This section of innovations-reports examines the latest scientific findings in the fields of social sciences as it relates to globalization, demographic change and equal opportunity. Controversially discussed and thoroughly researched, we track current discussions detailed in studies, publications and announcements from renowned organizations and institutes. We address unsolved issues within key topics such as globalization, equal opportunity and demographic change, which are of paramount interest regarding their impact to society and the individual.
Globalization, a meanwhile overused expression, refers to the worldwide integration of economies, politics, society, culture and environment . Globalization, equal opportunity and demographic change are phenomena that mean different things to different people the world over. Some scientists view globalization as a process that began with the first species of man. Others date globalization back to the 15th century as European conquerors fanned out across the world. Still others accept it as a tide that was initiated at the beginning of World War II.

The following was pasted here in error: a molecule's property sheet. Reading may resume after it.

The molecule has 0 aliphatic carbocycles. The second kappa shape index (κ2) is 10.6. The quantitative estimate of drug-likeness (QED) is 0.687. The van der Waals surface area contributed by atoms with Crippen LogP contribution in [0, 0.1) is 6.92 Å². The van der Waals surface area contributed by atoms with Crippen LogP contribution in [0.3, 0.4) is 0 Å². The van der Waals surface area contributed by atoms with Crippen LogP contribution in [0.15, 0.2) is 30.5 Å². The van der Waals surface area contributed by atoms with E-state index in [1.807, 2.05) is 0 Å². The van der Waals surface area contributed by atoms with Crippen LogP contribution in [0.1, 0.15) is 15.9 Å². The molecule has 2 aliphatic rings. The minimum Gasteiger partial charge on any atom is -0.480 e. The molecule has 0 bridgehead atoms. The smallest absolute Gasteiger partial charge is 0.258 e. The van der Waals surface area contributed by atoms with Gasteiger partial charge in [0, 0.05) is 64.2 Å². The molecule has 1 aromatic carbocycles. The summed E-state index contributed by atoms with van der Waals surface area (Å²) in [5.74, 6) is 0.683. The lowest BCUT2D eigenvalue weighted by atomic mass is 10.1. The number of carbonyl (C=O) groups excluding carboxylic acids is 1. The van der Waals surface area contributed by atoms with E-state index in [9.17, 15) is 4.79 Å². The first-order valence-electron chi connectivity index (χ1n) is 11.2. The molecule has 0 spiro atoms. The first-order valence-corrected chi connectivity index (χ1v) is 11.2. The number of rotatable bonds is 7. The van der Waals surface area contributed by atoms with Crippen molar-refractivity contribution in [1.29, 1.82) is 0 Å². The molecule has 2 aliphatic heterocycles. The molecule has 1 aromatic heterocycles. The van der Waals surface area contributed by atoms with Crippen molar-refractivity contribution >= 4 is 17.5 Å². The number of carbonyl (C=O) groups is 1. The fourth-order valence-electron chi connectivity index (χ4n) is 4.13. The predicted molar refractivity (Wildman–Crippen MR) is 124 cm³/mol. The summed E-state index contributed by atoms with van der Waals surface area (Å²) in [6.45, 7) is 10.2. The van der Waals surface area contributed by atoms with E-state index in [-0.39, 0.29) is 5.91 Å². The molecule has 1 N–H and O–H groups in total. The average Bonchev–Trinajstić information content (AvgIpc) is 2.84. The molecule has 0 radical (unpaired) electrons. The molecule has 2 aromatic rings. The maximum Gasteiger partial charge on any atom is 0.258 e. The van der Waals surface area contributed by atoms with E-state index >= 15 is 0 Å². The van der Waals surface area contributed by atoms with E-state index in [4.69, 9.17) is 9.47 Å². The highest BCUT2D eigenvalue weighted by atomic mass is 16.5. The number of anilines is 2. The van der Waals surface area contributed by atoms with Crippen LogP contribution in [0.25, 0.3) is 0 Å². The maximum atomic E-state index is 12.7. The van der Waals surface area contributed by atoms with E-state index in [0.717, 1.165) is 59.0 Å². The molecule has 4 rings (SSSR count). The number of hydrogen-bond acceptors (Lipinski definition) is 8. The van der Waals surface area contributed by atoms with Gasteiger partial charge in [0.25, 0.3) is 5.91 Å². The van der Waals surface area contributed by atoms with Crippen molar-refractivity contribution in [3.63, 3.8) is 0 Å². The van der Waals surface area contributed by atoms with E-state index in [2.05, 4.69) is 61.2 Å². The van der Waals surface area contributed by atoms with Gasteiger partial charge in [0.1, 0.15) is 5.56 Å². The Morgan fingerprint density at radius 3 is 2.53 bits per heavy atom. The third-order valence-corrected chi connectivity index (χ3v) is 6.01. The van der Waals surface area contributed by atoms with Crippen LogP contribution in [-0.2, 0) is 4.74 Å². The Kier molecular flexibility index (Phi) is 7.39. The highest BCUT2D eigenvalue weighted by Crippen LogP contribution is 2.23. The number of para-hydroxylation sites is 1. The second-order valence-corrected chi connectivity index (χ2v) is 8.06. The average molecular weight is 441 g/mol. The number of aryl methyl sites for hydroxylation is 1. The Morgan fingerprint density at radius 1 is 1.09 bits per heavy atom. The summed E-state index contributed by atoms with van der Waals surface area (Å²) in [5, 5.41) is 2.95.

The fact is, globalization has transformed the planets into a village affecting all parts of life. The far-reaching structural transformation of overall society triggered by globalization has positive as well as negative impacts. The world continues to be divided into industrial, emerging and developing countries as globalization spreads. Globalization also means mobility and the opening up of national identities. Globalization is the sharing of common global challenges as illustrated by demographic change and equal opportunity. While some welcome globalization as economic progress, others dismiss globalization as neoliberalism.
Demographic change is the new challenge facing society. The post-World War II baby boom generation is aging and a new one is not on the horizon. In Germany, demographic change is viewed as a social, economic and cultural threat. Experts predict that demographic change will shrink Germany's population by 7 million by the middle of the century. The impact of an aging population on society is illustrated by the limits of growth. Structural transformation, redistribution, economic collapse, job exodus: demographic change and the forthcoming population declines will force societies to drastically restructure and reshape. Demographic change will also give momentum to globalization and equal opportunity.
While all of the signs so far point to "big", will demographic change acquire a new modesty? Demographic change and globalization are tightly interleaved. Calls are being made for demographic change and its already entrenched realities to be resolved at the highest level of decision making and understood as a non-partisan challenge for the present and future.